Berlin Rent Freeze Explained

Berlin Rent Freeze Explained

Berlin just passed a new law that freezes rents for five years. The Berlin rent freeze gives tenants and law-makers some breathing room as the city comes to terms with its extraordinary growth and desperate need for more housing.

Everyone wants to live in Berlin. At least that’s how it can seem while apartment hunting. Demand for apartments in Berlin is so high that rent prices doubled over the last decade. 

Finally, Berlin tenants can breath a sigh of relief. In an effort to control rapidly rising rents, the Berlin House of Representatives passed a new rent control law, which went into effect in February.

The rent freeze applies to apartments in buildings constructed before 2014 — about 1.5 million, in other words, three quarters of Berlin’s apartments. 

What does the Berlin rent freeze (Mietendeckel) mean for me? 

If you rent an apartment in Berlin, which was built before 2014, the rent stated on your lease on June 18, 2019 — the date the law retroactively takes effect — is the rent you will pay for the next five years. 

However, you should expect a small increase each year. Beginning in 2022, landlords can increase rents by 1.3 percent to align with inflation levels.

According to the new law, if your landlord increased your rent after June 18, 2019, you could be eligible for a rent deduction. This also applies to renters who signed a new lease after June 18, 2019.

You will pay the same rent as the last tenant.

Many cities around the world have rent control laws. Unique to the Berlin law is that landlords are not allowed to raise rents even after a tenant moves out. So, according to the new law, if you sign a new lease for an apartment within the five-year rent freeze period, you should be paying the same amount the former tenant paid.

Berlin Rent Freeze Explained

You might be eligible for a rent deduction.

Another unique aspect of the Berlin rent control law is that some tenants may be eligible for a rent decrease if their current rent is deemed “excessive.” 

The new law introduces a rent cap of €9.80 per square meter (cold rent/excluding housing fees) for apartments built before 2014. Various aspects come into play when calculating the exact rate, including what year the building was constructed, what amenities it has, and if it’s in a desirable neighborhood.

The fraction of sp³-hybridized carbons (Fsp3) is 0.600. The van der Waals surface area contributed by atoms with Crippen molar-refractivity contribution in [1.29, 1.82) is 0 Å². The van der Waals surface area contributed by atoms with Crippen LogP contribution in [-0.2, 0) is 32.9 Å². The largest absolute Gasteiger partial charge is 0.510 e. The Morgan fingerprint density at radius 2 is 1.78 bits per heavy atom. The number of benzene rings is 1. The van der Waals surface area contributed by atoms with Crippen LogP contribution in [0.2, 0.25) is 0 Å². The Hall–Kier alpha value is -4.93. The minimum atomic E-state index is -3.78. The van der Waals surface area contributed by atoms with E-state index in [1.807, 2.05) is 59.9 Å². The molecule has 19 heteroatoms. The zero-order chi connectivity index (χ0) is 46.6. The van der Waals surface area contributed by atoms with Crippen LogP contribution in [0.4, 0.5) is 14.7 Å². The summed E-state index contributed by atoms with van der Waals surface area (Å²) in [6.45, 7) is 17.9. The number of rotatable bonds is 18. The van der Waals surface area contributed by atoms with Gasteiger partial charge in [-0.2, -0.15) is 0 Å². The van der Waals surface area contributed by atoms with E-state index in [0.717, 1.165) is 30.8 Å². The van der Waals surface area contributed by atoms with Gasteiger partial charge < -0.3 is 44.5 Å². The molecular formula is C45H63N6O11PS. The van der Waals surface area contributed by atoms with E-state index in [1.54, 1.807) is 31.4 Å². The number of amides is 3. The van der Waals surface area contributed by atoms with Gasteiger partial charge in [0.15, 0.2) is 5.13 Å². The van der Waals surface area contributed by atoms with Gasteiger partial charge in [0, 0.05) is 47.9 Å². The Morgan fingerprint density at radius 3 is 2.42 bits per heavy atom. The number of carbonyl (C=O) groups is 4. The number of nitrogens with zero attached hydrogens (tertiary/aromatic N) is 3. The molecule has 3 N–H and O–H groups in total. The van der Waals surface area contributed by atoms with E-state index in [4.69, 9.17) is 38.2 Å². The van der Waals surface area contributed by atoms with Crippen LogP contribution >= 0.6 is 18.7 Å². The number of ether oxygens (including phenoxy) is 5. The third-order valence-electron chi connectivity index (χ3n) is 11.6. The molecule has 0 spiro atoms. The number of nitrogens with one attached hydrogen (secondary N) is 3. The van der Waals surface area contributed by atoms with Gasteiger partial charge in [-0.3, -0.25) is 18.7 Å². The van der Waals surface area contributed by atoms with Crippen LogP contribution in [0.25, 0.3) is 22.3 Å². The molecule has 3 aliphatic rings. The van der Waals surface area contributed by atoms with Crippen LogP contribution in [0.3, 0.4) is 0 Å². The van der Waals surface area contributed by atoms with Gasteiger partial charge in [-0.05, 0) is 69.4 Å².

If your current rent is 20 percent more than €9.80 per square meter (cold), you should be able to apply to the Senate Department for Urban Development for a rent reduction. The office should begin accepting applications in November, 2020, nine months after the law was passed. If your application is accepted, and all goes as planned, you will begin paying your new, lower rent one month later.

No more Berlin rent-hikes after renovations.

In the past, landlords could increase rents after making certain renovations, or “modernizations.” This is no longer permitted. Although there are a couple exceptions. If a landlord carries out renovations to either make an apartment accessible, or to combat climate change — for example make the apartment more energy efficient — they could then increase rents by €1 per square meter. 

What if I live in a new building?

If you live in an apartment in a building constructed after January 1, 2014, your rent is not affected by the new rent freeze law. The law makes an exception for new Berlin buildings in an effort to encourage more construction of new residences. And with 40,000 people moving to Berlin every year, that’s something the city desperately needs.

Is it possible the law could change?

The new Berlin rent control law is controversial, with many real estate agencies saying the restrictions are “unconstitutional.” According to several sources, lawsuits have been filed against it. Only time will tell if the new law will continue as is, and how it will effect life in the German capital.

** Please note, the information in this article is our opinion based on our research from the sources listed below. As a relocation agency,  Archer Relocation does not provide legal advice, but we want to provide information that may be helpful to our clients living in Berlin.

Senatsverwaltung für Stadtentwicklung und Wohnen — Informationen zum Gesetz zur Mietenbegrenzung im Wohnungswesen in Berlin (“Mietendeckel”www.stadtentwicklung.berlin.de/wohnen/wohnraum/mietendeckel/

Senatsverwaltung für Stadtentwicklung und Wohnen — Was bedeutet der Mietendeckel für Sie? www.mietendeckel.berlin.de

Deutsche Welle “Berlin rent cap takes effect amid urban exodus” — www.dw.com/en/berlin-rent-cap-takes-effect-amid-urban-exodus/a-52486849

Deutsche Welle “Berlin’s new rent freeze: How it compares globally” www.dw.com/en/berlins-new-rent-freeze-how-it-compares-globally/a-50937652

 

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Archer Relocation has been providing relocation services to families, individuals and companies in Berlin since early 2015.  Managing Director, Emily Archer, founded the company desiring to use her first-hand experience as an expat to make the relocation process as smooth as possible for others moving to Berlin.  Read other useful information about moving to and living in Berlin, such as ‘How to Find a Berlin Apartment’, on our Berlin Blog.  

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